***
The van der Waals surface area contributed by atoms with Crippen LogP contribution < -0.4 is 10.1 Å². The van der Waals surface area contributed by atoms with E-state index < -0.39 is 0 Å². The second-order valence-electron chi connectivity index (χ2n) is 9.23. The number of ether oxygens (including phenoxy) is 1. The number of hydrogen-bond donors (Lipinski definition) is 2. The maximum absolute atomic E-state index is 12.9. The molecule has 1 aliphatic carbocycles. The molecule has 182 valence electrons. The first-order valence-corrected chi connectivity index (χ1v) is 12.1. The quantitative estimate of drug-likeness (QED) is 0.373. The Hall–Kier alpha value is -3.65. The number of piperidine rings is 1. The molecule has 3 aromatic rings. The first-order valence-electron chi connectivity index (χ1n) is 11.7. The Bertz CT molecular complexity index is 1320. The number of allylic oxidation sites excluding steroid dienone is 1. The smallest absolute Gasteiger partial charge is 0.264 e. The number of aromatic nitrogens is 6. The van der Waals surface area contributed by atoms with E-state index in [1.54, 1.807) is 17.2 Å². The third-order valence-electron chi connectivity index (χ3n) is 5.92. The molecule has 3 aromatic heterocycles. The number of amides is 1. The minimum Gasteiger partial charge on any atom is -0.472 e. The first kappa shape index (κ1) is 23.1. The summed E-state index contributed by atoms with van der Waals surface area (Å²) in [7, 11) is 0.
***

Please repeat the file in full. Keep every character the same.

The van der Waals surface area contributed by atoms with Crippen LogP contribution < -0.4 is 10.1 Å². The van der Waals surface area contributed by atoms with E-state index < -0.39 is 0 Å². The second-order valence-electron chi connectivity index (χ2n) is 9.23. The number of ether oxygens (including phenoxy) is 1. The number of hydrogen-bond donors (Lipinski definition) is 2. The maximum absolute atomic E-state index is 12.9. The molecule has 1 aliphatic carbocycles. The molecule has 182 valence electrons. The first-order valence-corrected chi connectivity index (χ1v) is 12.1. The quantitative estimate of drug-likeness (QED) is 0.373. The Hall–Kier alpha value is -3.65. The number of piperidine rings is 1. The molecule has 3 aromatic rings. The first-order valence-electron chi connectivity index (χ1n) is 11.7. The Bertz CT molecular complexity index is 1320. The number of allylic oxidation sites excluding steroid dienone is 1. The smallest absolute Gasteiger partial charge is 0.264 e. The number of aromatic nitrogens is 6. The van der Waals surface area contributed by atoms with E-state index in [1.54, 1.807) is 17.2 Å². The third-order valence-electron chi connectivity index (χ3n) is 5.92. The molecule has 3 aromatic heterocycles. The number of amides is 1. The minimum Gasteiger partial charge on any atom is -0.472 e. The first kappa shape index (κ1) is 23.1. The summed E-state index contributed by atoms with van der Waals surface area (Å²) in [7, 11) is 0.